Any one can explain ip ping question

Hi Expert
Can you explain the ip ping question? Here is topology: two routers connect to each other with its interface e1/0. The Router1 can ping R2'loopback 0, which is 2.2.2.2 255.255.255.252. The R2 has only two interface, e1/0 and loopback0. The R1 can ping 2.2.2.2. but why can the R1 also ping 2.2.2.3 ? After i changed R2' loopback0 ip address into 2.2.2.2 255.255.255.255, The R1 cannot ping 2.2.2.3 again. Here is config

R1

interface Ethernet1/0
 ip address 1.1.12.1 255.255.255.0

ip route 2.2.2.0 255.255.255.0 Ethernet1/0

R2
interface Loopback0
 ip address 2.2.2.2 255.255.255.252
interface Ethernet1/0
 ip address 1.1.12.2 255.255.255.0

ip route 0.0.0.0 0.0.0.0 Ethernet1/0
EESkyAsked:
Who is Participating?
I wear a lot of hats...

"The solutions and answers provided on Experts Exchange have been extremely helpful to me over the last few years. I wear a lot of hats - Developer, Database Administrator, Help Desk, etc., so I know a lot of things but not a lot about one thing. Experts Exchange gives me answers from people who do know a lot about one thing, in a easy to use platform." -Todd S.

N-WCommented:
Assigning Loopback0 the address 2.2.2.2 255.255.255.252 means that interface is a part of the 2.2.2.0/30 network.

The valid host addresses for that network are "2.2.2.1" and "2.2.2.2", but "2.2.2.3" is designated as the broadcast address for that network. Being a loopback interface, it will respond R1 or any other router when they attempt to ping the broadcast address.
0
Don JohnstonInstructorCommented:
You're saying that R1 can ping 2.2.2.3 even though that IP address is not assigned to a host???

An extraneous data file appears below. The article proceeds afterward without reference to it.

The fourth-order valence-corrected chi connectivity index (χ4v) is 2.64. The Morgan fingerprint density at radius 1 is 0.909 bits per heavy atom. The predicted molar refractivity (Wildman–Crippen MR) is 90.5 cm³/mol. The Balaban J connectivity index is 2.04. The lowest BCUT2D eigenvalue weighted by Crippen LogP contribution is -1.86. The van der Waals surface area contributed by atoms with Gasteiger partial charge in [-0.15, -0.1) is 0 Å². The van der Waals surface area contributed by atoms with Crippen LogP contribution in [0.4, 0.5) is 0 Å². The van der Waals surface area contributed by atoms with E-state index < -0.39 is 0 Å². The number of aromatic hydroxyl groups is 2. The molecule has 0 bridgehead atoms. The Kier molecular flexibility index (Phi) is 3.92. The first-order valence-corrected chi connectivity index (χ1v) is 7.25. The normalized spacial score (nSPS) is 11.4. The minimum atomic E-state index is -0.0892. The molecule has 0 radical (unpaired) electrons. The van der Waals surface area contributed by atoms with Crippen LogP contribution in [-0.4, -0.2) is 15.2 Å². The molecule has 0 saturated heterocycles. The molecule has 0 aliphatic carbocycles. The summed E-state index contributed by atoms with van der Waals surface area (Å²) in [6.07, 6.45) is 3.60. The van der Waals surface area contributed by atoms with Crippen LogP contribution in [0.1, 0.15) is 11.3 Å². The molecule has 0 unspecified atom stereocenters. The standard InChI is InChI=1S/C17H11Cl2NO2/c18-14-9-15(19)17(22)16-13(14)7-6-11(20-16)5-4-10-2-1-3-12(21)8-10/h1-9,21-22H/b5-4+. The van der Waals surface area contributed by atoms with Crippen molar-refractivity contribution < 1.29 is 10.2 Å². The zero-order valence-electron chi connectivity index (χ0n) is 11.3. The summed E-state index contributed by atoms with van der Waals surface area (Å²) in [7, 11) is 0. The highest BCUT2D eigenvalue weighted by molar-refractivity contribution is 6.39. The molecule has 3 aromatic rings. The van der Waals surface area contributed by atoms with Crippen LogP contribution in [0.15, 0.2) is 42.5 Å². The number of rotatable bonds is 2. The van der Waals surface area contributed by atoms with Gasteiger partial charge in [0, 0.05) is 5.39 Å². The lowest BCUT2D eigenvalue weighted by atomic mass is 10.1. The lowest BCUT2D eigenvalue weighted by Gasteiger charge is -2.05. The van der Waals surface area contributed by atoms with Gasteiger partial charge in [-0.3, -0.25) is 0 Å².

Can you post the output of the ping showing that?
0
EESkyAuthor Commented:
@donjohnston, yes, i did not assign 2.2.2.3 to R2 or any interface. The ping showing is same as normal.
0
Determine the Perfect Price for Your IT Services

Do you wonder if your IT business is truly profitable or if you should raise your prices? Learn how to calculate your overhead burden with our free interactive tool and use it to determine the right price for your IT services. Download your free eBook now!

Don JohnstonInstructorCommented:
Well, if you're describing the topology accurately, then the results you're getting are... impossible.

If you could post the configs of both routers and the session output when you're doing the pings, that would help.

BTW, is this being done of real routers or simulators?
0
EESkyAuthor Commented:
Yes, i think you are right. i use gns3, and i doubt the output. i'm gonna repeat doing it and then post it back. Thank you.
0
Don JohnstonInstructorCommented:
Ahh, I see.

GNS will give very accurate results, but there's always a chance of... weirdness.
0
N-WCommented:
Both GNS3 and Cisco's Packet Tracer will allow you to ping the broadcast address. In the real world, you will not be able to.
0

Experts Exchange Solution brought to you by

Your issues matter to us.

Facing a tech roadblock? Get the help and guidance you need from experienced professionals who care. Ask your question anytime, anywhere, with no hassle.

Start your 7-day free trial
EESkyAuthor Commented:
pinging broadcast and host has different output. in gns3 pinging broadcast is like ping host ip address, see below

R1#ping 2.2.2.3

Type escape sequence to abort.
Sending 5, 100-byte ICMP Echos to 2.2.2.3, timeout is 2 seconds:
!!!!!
Success rate is 100 percent (5/5), round-trip min/avg/max = 44/61/84 ms

R1#ping 255.255.255.255

Type escape sequence to abort.
Sending 5, 100-byte ICMP Echos to 255.255.255.255, timeout is 2 seconds:

Reply to request 0 from 1.1.12.2, 68 ms
Reply to request 1 from 1.1.12.2, 84 ms
Reply to request 2 from 1.1.12.2, 24 ms
Reply to request 3 from 1.1.12.2, 72 ms
Reply to request 4 from 1.1.12.2, 48 ms
0
N-WCommented:
"255.255.255.255" is the broadcast address for the "0.0.0.0" network, which in Internet Protocol standards stands for this network, i.e. the local network.

For your purposes, it is the same as pinging "2.2.2.3" which is the broadcast for the "2.2.2.0/30" network.

You are able to ping the broadcast using both methods, but depending on which router operating system you're running, the output of both commands may look different.
0
It's more than this solution.Get answers and train to solve all your tech problems - anytime, anywhere.Try it for free Edge Out The Competitionfor your dream job with proven skills and certifications.Get started today Stand Outas the employee with proven skills.Start learning today for free Move Your Career Forwardwith certification training in the latest technologies.Start your trial today
Routers

From novice to tech pro — start learning today.